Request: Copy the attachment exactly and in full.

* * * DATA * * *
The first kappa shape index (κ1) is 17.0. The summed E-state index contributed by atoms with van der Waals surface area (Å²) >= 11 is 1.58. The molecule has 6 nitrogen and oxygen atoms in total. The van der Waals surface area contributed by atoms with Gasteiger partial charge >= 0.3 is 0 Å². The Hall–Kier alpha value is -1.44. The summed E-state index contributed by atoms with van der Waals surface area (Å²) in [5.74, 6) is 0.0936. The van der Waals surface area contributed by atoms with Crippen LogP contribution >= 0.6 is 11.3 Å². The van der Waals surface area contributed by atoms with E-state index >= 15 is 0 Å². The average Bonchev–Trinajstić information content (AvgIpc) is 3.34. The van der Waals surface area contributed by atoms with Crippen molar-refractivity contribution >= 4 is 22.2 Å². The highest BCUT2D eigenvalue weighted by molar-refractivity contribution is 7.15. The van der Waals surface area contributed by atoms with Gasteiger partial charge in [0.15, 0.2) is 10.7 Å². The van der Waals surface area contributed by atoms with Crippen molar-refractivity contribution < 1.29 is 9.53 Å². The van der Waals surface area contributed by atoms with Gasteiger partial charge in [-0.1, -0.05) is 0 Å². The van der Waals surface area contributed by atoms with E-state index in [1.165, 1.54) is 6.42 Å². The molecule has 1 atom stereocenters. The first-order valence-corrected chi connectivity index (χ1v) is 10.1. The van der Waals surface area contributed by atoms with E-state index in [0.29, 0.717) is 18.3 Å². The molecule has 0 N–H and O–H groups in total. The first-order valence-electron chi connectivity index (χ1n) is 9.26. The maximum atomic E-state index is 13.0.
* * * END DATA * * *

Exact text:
The first kappa shape index (κ1) is 17.0. The summed E-state index contributed by atoms with van der Waals surface area (Å²) >= 11 is 1.58. The molecule has 6 nitrogen and oxygen atoms in total. The van der Waals surface area contributed by atoms with Gasteiger partial charge >= 0.3 is 0 Å². The Hall–Kier alpha value is -1.44. The summed E-state index contributed by atoms with van der Waals surface area (Å²) in [5.74, 6) is 0.0936. The van der Waals surface area contributed by atoms with Crippen LogP contribution >= 0.6 is 11.3 Å². The van der Waals surface area contributed by atoms with E-state index >= 15 is 0 Å². The average Bonchev–Trinajstić information content (AvgIpc) is 3.34. The van der Waals surface area contributed by atoms with Crippen molar-refractivity contribution >= 4 is 22.2 Å². The highest BCUT2D eigenvalue weighted by molar-refractivity contribution is 7.15. The van der Waals surface area contributed by atoms with Gasteiger partial charge in [0.15, 0.2) is 10.7 Å². The van der Waals surface area contributed by atoms with Crippen molar-refractivity contribution < 1.29 is 9.53 Å². The van der Waals surface area contributed by atoms with Gasteiger partial charge in [-0.1, -0.05) is 0 Å². The van der Waals surface area contributed by atoms with E-state index in [1.165, 1.54) is 6.42 Å². The molecule has 1 atom stereocenters. The first-order valence-corrected chi connectivity index (χ1v) is 10.1. The van der Waals surface area contributed by atoms with E-state index in [0.29, 0.717) is 18.3 Å². The molecule has 0 N–H and O–H groups in total. The first-order valence-electron chi connectivity index (χ1n) is 9.26. The maximum atomic E-state index is 13.0.